Shared is not yet Sharing, Or: What Makes Social Networking Services Public?
AbstractAccording to a libidinally charged slogan, Social Networking Services are meant to give “people the power to share and make the world more open and connected.” But does the digital act of sharing personal information – invested in so many of the New Social Media – make such internet domains a public realm? What characterizes actually the public according to classical political theory, and what sort of performances become visible in digital fora under the banners of interactivity, friendship and an alleged dissolution of boundaries? Against the background of increasingly elastic borders between things considered private and spaces declared public as well as of a remarkable spectrum of modes of sharing – ranging from disclosing daily trivia to collectively expressing political dissent – our contribution will examine the ambivalence of sharing in Social Networking Services, not least in Facebook, in terms of a paradoxical nexus of passions and risks.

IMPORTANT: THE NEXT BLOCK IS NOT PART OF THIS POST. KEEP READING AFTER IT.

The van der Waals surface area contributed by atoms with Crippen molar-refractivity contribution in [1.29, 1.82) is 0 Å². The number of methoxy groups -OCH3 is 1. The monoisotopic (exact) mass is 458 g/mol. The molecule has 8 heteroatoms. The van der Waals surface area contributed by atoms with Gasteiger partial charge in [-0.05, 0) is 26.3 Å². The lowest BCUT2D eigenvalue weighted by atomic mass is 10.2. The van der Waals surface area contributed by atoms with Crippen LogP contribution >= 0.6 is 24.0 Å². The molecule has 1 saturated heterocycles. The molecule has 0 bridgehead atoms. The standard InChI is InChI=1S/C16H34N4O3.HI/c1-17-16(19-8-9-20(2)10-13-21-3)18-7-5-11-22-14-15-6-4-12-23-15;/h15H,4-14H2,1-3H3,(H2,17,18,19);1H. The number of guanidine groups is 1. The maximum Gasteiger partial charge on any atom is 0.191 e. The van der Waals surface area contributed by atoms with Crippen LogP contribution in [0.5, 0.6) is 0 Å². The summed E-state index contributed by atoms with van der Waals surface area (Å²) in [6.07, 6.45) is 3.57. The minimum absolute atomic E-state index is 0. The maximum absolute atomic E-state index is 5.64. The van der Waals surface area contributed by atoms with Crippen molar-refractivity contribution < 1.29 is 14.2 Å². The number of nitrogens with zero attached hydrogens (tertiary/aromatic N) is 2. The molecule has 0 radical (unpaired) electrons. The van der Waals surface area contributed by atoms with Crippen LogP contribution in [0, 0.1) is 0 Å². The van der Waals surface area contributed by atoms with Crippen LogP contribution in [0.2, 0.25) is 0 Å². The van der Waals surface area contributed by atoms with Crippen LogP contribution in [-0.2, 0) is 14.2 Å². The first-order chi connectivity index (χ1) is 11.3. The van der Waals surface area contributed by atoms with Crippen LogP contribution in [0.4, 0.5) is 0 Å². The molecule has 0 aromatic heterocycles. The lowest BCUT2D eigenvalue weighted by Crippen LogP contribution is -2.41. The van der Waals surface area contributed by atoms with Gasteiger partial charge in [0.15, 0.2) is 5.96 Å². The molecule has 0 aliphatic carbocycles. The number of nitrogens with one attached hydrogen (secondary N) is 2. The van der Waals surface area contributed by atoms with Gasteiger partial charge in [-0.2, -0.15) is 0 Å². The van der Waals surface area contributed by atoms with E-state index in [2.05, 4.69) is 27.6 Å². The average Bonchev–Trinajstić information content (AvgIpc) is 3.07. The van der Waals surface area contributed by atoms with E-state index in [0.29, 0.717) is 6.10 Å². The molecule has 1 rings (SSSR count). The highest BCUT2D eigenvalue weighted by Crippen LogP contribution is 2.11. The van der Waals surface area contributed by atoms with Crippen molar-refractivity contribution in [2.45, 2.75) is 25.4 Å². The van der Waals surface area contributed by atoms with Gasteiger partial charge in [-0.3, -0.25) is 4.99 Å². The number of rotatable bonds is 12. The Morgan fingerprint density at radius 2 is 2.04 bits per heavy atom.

How to Cite
Frick, Marie-Luisa, and Andreas Oberprantacher. 2011. “Shared Is Not Yet Sharing, Or: What Makes Social Networking Services Public?”. The International Review of Information Ethics 15 (September). Edmonton, Canada:17-23. https://doi.org/10.29173/irie220.